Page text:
Labels: , , , , ,

posted @ 11:52 AM, ,

CAT Celebrates 15th Open Door Day With Kids Craft Corner, Trainees Awarded Certificates

Bookmark and Share

By Ignatius Nji


Training of Trainees, Tombola draws ignites excitement

The Center for Appropriate Technology, CAT with headquarter in Bamenda celebrated its 15th open Door day on Saturday February 20 2016 in partnership with volunteers of the SES/Germany and DGFK The ceremony aimed at showcasing what the volunteers have done during this period and this brought together a good number of kids and adults who savored the skilled rich CAT Kids Club exhibition of crafts made out environmentally friendly material and tombola draws where everybody won many gifts which includes a hot chocolate and Cake prepared with sunpower.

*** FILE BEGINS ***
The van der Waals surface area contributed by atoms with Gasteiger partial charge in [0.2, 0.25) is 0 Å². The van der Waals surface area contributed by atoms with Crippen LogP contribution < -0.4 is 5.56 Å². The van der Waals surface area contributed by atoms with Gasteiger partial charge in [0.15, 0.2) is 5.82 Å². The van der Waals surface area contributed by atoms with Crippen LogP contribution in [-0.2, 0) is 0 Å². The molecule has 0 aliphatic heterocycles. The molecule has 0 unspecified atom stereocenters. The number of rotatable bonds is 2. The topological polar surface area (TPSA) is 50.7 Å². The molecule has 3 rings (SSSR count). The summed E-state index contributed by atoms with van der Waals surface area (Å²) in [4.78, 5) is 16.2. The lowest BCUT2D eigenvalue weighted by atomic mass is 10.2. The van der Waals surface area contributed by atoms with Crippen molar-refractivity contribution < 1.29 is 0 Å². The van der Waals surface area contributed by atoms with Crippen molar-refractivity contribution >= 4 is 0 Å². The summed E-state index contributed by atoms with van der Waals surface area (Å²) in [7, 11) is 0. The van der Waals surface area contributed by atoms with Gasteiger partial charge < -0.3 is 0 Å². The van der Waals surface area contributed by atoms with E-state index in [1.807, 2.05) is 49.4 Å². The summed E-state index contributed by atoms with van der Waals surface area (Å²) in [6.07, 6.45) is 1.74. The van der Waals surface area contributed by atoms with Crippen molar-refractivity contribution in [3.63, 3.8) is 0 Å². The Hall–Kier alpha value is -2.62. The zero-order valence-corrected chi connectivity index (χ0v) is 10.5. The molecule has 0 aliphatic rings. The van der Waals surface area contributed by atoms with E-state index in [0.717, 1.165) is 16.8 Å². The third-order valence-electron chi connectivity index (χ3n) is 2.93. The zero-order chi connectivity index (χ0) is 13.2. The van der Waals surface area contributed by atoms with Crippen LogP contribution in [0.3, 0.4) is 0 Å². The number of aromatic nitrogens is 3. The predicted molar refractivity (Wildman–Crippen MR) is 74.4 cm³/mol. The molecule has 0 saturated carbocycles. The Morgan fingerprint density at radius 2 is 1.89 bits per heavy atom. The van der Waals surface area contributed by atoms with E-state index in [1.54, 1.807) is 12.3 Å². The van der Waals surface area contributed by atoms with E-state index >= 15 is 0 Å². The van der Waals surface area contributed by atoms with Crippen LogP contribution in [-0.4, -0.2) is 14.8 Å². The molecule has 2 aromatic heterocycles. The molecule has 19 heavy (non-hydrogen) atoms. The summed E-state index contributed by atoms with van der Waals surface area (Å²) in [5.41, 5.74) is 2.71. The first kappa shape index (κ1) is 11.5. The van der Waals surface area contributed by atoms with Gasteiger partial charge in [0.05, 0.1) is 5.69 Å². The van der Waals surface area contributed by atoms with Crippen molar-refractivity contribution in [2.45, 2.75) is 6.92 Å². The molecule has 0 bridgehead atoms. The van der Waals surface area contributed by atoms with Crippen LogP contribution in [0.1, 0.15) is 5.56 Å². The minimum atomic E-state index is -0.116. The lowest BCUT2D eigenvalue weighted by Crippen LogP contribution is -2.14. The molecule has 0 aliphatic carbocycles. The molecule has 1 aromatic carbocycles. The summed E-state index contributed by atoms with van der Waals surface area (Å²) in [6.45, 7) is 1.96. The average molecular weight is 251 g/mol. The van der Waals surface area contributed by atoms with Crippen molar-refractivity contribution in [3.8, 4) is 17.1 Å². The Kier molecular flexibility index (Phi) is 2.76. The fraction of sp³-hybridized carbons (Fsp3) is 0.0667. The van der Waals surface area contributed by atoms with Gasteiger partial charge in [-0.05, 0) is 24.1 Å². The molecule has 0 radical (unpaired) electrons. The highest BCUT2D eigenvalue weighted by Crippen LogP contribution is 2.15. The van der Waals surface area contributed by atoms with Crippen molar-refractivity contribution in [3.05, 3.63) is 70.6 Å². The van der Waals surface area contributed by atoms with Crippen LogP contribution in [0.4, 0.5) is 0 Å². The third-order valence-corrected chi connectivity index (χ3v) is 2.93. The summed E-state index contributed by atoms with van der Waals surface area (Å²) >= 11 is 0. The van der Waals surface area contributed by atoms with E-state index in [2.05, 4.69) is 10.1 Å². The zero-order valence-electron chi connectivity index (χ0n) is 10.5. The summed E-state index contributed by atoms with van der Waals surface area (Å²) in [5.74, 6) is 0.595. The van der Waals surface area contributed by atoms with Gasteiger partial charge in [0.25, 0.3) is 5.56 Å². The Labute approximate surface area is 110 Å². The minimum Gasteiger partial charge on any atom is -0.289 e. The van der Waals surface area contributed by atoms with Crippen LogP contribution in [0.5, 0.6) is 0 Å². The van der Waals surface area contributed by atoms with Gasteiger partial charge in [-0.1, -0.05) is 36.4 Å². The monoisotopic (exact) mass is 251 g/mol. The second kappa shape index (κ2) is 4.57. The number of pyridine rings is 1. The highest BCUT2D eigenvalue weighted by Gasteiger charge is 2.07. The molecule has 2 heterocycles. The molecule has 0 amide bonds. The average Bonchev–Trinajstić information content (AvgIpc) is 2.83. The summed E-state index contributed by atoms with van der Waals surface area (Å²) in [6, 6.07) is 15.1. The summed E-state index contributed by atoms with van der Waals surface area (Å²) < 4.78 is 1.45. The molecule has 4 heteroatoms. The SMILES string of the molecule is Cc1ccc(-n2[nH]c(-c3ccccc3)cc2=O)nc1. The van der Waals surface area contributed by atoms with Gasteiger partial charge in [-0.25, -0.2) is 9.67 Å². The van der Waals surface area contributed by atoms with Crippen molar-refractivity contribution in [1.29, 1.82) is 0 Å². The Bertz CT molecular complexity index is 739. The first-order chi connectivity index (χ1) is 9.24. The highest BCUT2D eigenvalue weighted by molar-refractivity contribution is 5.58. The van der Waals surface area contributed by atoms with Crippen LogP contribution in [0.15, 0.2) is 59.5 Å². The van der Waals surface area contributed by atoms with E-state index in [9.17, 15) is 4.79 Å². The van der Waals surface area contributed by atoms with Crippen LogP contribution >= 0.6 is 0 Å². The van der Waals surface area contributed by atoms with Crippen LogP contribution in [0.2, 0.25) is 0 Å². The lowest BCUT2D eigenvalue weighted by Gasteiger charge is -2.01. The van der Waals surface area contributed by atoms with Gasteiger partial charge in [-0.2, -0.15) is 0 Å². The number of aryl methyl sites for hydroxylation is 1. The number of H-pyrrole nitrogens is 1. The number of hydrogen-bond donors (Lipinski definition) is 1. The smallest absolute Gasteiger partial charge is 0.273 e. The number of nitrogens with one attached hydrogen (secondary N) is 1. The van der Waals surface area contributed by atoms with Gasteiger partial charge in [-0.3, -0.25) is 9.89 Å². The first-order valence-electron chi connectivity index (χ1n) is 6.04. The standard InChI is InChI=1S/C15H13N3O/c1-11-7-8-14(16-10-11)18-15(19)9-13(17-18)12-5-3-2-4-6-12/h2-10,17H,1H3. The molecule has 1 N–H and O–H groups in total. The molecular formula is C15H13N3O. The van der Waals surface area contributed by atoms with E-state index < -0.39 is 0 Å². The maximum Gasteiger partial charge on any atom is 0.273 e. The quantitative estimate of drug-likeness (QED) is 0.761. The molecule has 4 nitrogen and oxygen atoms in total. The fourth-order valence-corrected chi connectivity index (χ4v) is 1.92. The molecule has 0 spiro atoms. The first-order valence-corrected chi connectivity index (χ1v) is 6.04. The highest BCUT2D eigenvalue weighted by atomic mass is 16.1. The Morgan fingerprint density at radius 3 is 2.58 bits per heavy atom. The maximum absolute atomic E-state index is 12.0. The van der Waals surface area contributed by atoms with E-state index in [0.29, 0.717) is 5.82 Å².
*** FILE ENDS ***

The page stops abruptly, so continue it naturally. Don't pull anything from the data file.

Other activities that characterized the event of the day was the award of certificates to trainers of trainees to encourage craft among children which would impact on their creative thinking.These certificates that were handed after a workshop on craft making, were cosigned by the Program Director of CAT Njini Victor and the trainer Renate Perner /SES. Some very beautiful crafts were on display such as the jumping Jack, butterflies, bees and trees which are all pointing at sense toward environmental protection. Other series of certificates were handed to Chief Dr. Mbangni Thomas, of Royal Rehabilitation Center who doubles as head of department for traditional medicine at the Royal University Center RUC and to Mr. Njini Victor/ CAT, through HRH Dr. Leshey I. from Royal University Center. There was another award of certificates to trainees after a workshop with Marlis Bartkiewitz-Schmid/SES in the Department of Traditional Medicine of RUC in Alahnkie. The training successfully brought to bare a traditional medicine for prostate cancer. To facilitate traditional medicine activities at RUC / Dept for Traditional Medicine Chief Dr. Thomas was handed over a Solar-Dryer for herbs by the Program Director of CAT.